The Premier Lacrosse League is growing again—but this time it’s taking a new approach. The single-entity league, which has already added two expansion teams in its three-year lifespan, is tacking additional games onto its calendar through the introduction of an annual eight-day offseason tournament.
The Championship Series, as it’s called, will take place each winter, with a twist: It will be played in a six-on-six format, with a 30-second shot clock and eight-minute running quarters on a smaller field. World Lacrosse is currently pushing the new style of the sport, “Lacrosse Sixes,” for inclusion in the 2028 Olympic Games in Los Angeles. (Traditional lacrosse features 10 players to a side on a 110-yard field.)
ESPN, the PLL’s new broadcast partner, will distribute all tournament games through its platforms starting with the 2023 iteration, which will take place in February.
“This adds inventory to our season, additional games and marketing assets, no doubt,” PLL co-founder and president Paul Rabil said in an email. “We think about growing the league outside of the box, and in this case, with the launch of a new property on the other side of the calendar year—just after the Super Bowl. Our intention is to drive new and more eyeballs to the PLL, teams and players, create additional revenue opportunities, and build greater momentum heading into the subsequent season.”
The momentum Rabil hopes this tournament will create goes beyond his own league. World Lacrosse introduced the six-on-six version of the sport last year in an effort to appeal to the International Olympic Committee. (The IOC granted full recognition to the international federation for lacrosse a few months later, a key step toward inclusion in the 2028 Summer Games).
An annual showcase of sixes play in the lead-up to the Los Angeles Games could give the bite-sized version of the sport the popularity it needs to find Olympic traction. An Olympic stage is something other sports, including cricket, baseball and pentathlon are seeking in 2028, which will be the first U.S.-based Games since 2002 and the first summer Games since 1996.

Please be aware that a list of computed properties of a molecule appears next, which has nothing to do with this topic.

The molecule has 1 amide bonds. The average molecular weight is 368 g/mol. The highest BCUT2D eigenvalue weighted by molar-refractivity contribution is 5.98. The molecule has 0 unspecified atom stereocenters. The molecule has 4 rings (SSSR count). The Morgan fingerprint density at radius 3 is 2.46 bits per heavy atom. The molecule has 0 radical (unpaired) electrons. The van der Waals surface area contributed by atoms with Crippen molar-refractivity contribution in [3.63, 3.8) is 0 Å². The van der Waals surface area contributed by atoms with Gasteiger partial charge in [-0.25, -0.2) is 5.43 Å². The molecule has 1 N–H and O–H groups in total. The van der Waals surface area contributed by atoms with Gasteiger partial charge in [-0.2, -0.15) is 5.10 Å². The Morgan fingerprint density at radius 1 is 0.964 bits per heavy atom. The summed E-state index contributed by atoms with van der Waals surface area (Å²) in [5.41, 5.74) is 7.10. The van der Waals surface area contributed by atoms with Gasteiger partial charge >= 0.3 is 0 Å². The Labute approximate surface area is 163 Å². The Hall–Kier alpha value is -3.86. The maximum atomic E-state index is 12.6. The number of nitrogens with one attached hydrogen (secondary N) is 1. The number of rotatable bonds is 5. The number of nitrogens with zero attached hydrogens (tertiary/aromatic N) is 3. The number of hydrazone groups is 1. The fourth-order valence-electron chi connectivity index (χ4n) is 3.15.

In line with an Olympic mindset, the PLL is also looking at international opportunities the tournament could unlock. While the league is still exploring potential host cities for 2023, Rabil said the single-site format could make international locations viable as early as 2024.
A single-site tournament, the Championship Series debuted in 2020 as a COVID-19 bubble season substitute for the league’s typical touring model. With the revamped version of the tournament restarting next year, the PLL has an opportunity to both toy with the Sixes style and spend an extended period of time in one city, eliminating a number of logistical hurdles that typically dictate its schedule.
The series will only feature the top four teams from the preceding PLL regular season, each with 12-man rosters instead of the 19 who dress for a typical game. In addition to unlocking additional revenue opportunities for the league, the tournament also provides more playing time and compensation for the 48 players. Rabil said participants will receive an “entirely new compensation package,” with additional wages as well as placement bonuses.
Conflicts between the indoor lacrosse schedule—National Lacrosse League seasons typically run from December through late spring—and the Championship Series could open some roster spots on the qualifying teams, Rabil said, which may be of particular interest to former Major League Lacrosse players who have yet to land on a PLL roster permanently. It’s a roundabout way, perhaps, of growing the league’s talent pool in preparation for another actual expansion team.
When the PLL merged with its predecessor, the MLL, ahead of the 2021 season, all of the latter league’s teams folded except for one. (The MLL’s Boston-based franchise is now the PLL’s Cannons Lacrosse Club). But growth has always been the PLL’s ultimate goal.
The league is backed by an expansive investor group that includes Joe Tsai (who also owns the WNBA’s New York Liberty, the National Lacrosse League’s San Diego Seals and a coming Las Vegas NLL expansion team); The Raine Group; Brett Jefferson Holdings; Arctos Sports Partners; the Kraft Group, led by Patriots owner Robert Kraft; Chernin Group; Creative Artists Agency (CAA); Blum Capital; Bolt Ventures and Harris Blitzer Sports & Entertainment.